We have on loan from the High Energy Accelerator Research Organization (KEK See CEC. ) in Japan, a high-current superconducting quadrupole magnet Quadrupole magnets are designed to create a magnetic field whose magnitude grows linearly with the radial distance from its longitudinal axis, which is usually centered on and parallel to the main motion of the charged particles. that we are in the process of turning into an Ioffe trap. This modification entails adding a superconducting solenoid solenoid (sō`lənoid'), device made of a long wire that has been wound many times into a tightly packed coil; it has the shape of a long cylinder. assembly outside of the existing quadrupole A quadrupole is one of a sequence of configurations of electric charge or gravitational mass that can exist in ideal form, but it is usually just part of a multipole expansion of a more complex structure reflecting various orders of complexity. assembly. The trap depth from the new magnet will be a factor of three higher than the present magnet.
Once the KEK trap has been incorporated into a dewar, we plan to take neutron trapping data with the new apparatus at NIST. NIST is presently the best source in the United States for this experiment because of the existence of the 0.89 nm monochromatic monochromatic /mono·chro·mat·ic/ (-kro-mat´ik)
1. existing in or having only one color.
2. pertaining to or affected by monochromatic vision.
3. staining with only one dye at a time. beam, the high fluence of neutrons available, and the availability of beamtime. The primary issue in returning to NIST is backgrounds from neighboring instruments.
The increased signal-to-noise resulting from the KEK trap will substantially decrease our susceptibility to backgrounds. Nevertheless, we plan to investigate additional ways to lower our sensitivity to backgrounds. About 50% of the background events originate in the helium itself and the other half are from high-energy particles scattering in the acrylic in the lightguides.
Once the systematics have been identified and are under control at NIST, we expect to be able to make a measurement of the neutron lifetime with a statistical accuracy of [approximately equal to]3 s in one reactor cycle (39 d). The experiment would then be poised to move to either the new Spallation Neutron Source The Spallation Neutron Source (SNS) is an accelerator-based neutron source being built in Oak Ridge, Tennessee, USA, by the U.S. Department of Energy (DOE). SNS is being designed and constructed by a unique partnership of six DOE national laboratories: Argonne, Lawrence Berkeley, (SNS SNS sympathetic nervous system. ) fundamental neutron physics facility or possibly a new external source of UCN. The advantages of these facilities will be the expected lower background rates and the better coupling of the neutron beam into the apparatus. This should allow a measurement with a statistical accuracy of 0.1 s for the same period of running.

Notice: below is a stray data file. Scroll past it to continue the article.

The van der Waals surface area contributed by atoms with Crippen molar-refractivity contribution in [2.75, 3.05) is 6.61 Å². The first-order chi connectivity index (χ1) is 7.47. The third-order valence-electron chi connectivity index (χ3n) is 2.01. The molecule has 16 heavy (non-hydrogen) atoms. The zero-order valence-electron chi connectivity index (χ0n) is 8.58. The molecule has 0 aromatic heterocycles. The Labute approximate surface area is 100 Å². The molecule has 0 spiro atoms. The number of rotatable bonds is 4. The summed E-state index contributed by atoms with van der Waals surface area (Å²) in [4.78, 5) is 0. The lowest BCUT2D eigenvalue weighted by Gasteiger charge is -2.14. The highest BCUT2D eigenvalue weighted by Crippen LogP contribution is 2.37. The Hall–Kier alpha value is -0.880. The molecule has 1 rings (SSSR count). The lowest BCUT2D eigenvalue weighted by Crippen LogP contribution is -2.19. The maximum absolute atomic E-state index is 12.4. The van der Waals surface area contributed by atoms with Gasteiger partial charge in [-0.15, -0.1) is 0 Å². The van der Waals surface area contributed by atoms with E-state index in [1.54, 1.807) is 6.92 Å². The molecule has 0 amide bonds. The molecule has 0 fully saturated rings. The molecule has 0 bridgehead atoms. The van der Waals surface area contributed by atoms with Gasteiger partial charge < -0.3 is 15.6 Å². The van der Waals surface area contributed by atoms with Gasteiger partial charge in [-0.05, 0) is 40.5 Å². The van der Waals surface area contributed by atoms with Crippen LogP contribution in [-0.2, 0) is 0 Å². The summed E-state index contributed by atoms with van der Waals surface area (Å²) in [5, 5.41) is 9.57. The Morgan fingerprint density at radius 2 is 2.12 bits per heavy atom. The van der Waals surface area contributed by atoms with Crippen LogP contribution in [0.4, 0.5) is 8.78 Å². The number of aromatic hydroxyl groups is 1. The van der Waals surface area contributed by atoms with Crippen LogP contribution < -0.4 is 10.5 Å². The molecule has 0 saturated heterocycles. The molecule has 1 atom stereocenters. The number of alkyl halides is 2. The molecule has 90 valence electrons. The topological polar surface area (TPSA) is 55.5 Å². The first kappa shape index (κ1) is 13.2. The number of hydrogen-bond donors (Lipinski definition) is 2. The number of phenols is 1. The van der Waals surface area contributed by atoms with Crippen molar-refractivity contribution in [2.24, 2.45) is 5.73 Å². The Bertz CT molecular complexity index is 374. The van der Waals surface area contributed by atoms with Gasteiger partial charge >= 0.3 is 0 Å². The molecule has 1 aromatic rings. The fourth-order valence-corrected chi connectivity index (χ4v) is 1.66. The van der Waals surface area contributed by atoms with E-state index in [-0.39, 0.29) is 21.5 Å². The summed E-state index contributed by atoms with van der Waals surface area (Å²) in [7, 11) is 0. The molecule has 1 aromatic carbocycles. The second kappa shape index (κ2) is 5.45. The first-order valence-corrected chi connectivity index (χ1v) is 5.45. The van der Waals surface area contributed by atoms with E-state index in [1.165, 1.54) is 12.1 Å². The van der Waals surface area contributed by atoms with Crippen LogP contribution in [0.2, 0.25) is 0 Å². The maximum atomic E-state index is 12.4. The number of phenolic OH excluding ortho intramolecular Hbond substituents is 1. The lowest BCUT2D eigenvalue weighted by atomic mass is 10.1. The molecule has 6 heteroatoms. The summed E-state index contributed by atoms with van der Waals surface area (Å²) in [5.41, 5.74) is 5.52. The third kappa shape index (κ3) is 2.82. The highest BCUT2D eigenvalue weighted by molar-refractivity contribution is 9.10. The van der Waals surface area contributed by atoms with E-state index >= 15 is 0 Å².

This work was supported in part by the National Science Foundation under grant numbers PHY-0354263 and PHY-0354264.
 K. Hagiwara et al., Review of particle physics, Phys. Rev. D 66, 010001 (2002). Available online at http://pdg.lbl.gov/.
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 P. R. Huffman, C. R. Brome, J. S. Butterworth, K. J. Coakley, M. S. Dewey, S. N. Dzhosyuk, R. Golub, G. L. Greene, K. Habicht, S. K. Lamoreaux, C. E. H. Mattoni, D. N. McKinsey, F. E. Wietfeldt, and J. M. Doyle, Magnetic trapping of neutrons, Nature 403, 62-64 (2000).
S. N. Dzhosyuk, A. Copete, J. M. Doyle, and L. Yang
Harvard University, Cambridge, MA 02138 USA
K. J. Coakley
National Institute of Standards and Technology National Institute of Standards and Technology, governmental agency within the U.S. Dept. of Commerce with the mission of "working with industry to develop and apply technology, measurements, and standards" in the national interest. , Boulder, CO 80303, USA
North Carolina State University History
Hahn-Meitner-Institut, Berlin, Germany
Hahn-Meitner-Institut, Berlin, Germany
Tulane University, New Orleans, LA 70118, USA
S. K. Lamoreaux
Los Alamos National Laborataory, Los Alamos, NM 87545, USA
A. K. Thompson and G. L. Yang
National Institute of Standards and Technology, Gaithersburg, MD 20899, USA
P. R. Huffman
North Carolina State University, Raleigh, NC 27695, USA
National Institute of Standards and Technology, Gaithersburg, MD 20899, USA
Accepted: August 11, 2004
Available online: http://www.nist.gov/jres
(1) Certain commercial equipment, instruments, or materials are identified in this paper to foster understanding. Such identification does not imply recommendation or endorsement by the National Institute of Standards and Technology, nor does it imply that the materials or equipment identified are necessarily the best available for the purpose.